There are so many great saints today that it is hard to choose but I decided to focus on these two very early saints, married to one another and, as the Scriptures (Acts 18:1-3,18,24-26; Romans 16:3-5; 1 Corinthians 16:19; and 2 Timothy 4:19) tell us, like Paul, tent makers.
They were driven from Rome when the Emperor Claudius expelled the Jews from the city, and they took up residence in Ephesus. They provided what was obviously a stable home base, not just for Paul but for a whole community. Paul mentions them often and so they must have been dear to him. They stand in opposition to the many who rejected him, with whom he could not stay.
We owe so much to the early faithful. Their sacrifices and attitudes laid a groundwork that is solid even to today.
After this he left Athens and went to Corinth. There he met a Jew named Aquila, a native of Pontus, who had recently come from Italy with his wife Priscilla because Claudius had ordered all the Jews to leave Rome. He went to visit them and, because he practiced the same trade, stayed with them and worked, for they were tentmakers by trade. Every sabbath, he entered into discussions in the synagogue, attempting to convince both Jews and Greeks.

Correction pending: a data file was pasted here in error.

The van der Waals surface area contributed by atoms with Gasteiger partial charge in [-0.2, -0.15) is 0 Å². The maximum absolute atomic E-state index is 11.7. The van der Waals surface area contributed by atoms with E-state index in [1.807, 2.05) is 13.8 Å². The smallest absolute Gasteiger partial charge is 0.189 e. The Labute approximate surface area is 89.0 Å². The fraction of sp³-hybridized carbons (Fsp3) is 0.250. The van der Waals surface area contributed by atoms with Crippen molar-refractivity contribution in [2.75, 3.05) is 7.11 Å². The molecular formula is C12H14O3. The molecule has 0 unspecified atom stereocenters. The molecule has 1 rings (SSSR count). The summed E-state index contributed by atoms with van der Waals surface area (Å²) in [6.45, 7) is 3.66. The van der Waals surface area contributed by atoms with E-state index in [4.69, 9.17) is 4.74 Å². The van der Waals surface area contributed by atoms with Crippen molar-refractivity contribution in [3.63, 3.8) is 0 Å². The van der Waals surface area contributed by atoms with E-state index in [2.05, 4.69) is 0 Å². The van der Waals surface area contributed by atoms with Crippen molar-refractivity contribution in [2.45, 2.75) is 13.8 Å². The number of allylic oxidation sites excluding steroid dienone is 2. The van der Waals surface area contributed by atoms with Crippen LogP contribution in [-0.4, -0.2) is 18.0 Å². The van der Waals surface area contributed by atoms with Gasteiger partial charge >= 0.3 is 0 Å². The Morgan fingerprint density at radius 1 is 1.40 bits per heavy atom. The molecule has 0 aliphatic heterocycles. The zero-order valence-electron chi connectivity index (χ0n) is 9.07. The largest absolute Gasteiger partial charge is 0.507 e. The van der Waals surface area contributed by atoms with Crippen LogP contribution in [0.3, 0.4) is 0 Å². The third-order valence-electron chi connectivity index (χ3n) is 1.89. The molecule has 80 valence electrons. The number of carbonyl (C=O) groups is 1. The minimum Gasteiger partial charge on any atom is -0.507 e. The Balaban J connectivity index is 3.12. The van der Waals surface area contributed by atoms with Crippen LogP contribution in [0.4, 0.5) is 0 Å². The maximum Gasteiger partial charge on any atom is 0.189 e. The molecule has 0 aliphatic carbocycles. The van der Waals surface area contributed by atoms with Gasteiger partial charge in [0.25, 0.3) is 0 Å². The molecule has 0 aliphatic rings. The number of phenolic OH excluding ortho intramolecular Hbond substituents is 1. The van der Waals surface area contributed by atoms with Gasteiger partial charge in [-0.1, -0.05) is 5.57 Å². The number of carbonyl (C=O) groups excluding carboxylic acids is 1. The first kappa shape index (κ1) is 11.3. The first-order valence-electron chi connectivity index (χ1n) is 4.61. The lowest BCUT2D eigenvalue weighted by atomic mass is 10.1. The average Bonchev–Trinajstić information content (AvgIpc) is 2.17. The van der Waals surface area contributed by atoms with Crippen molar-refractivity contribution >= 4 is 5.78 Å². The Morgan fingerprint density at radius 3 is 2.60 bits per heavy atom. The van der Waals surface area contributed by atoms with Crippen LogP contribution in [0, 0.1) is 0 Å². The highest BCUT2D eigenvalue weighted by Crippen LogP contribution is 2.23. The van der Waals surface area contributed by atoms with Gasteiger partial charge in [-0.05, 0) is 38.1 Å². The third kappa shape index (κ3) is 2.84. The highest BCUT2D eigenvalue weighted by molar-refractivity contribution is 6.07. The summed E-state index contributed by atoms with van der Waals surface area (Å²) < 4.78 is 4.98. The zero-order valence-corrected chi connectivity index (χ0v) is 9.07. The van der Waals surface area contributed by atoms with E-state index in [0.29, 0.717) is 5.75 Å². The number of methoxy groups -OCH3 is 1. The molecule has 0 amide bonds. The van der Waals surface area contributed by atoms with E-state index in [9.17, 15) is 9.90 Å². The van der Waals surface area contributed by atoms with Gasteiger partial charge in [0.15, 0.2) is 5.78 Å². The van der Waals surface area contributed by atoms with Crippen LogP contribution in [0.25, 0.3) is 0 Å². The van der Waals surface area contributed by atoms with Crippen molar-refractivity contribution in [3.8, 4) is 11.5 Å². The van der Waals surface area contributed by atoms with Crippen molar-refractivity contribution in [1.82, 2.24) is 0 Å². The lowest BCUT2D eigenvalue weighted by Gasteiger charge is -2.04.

But when Gallio was proconsul of Achaia, the Jews rose up together against Paul and brought him to the tribunal, saying, “This man is inducing people to worship God contrary to the law.” When Paul was about to reply, Gallio spoke to the Jews, “If it were a matter of some crime or malicious fraud, I should with reason hear the complaint of you Jews; but since it is a question of arguments over doctrine and titles and your own law, see to it yourselves. I do not wish to be a judge of such matters.” And he drove them away from the tribunal. They all seized Sosthenes, the synagogue official, and beat him in full view of the tribunal. But none of this was of concern to Gallio.
A Jew named Apollos, a native of Alexandria, an eloquent speaker, arrived in Ephesus. He was an authority on the scriptures. He had been instructed in the Way of the Lord and, with ardent spirit, spoke and taught accurately about Jesus, although he knew only the baptism of John. He began to speak boldly in the synagogue; but when Priscilla and Aquila heard him, they took him aside and explained to him the Way (of God) more accurately. And when he wanted to cross to Achaia, the brothers encouraged him and wrote to the disciples there to welcome him. After his arrival he gave great assistance to those who had come to believe through grace. He vigorously refuted the Jews in public, establishing from the scriptures that the Messiah is Jesus.
-- Acts 1-5, 12-17, 24-28
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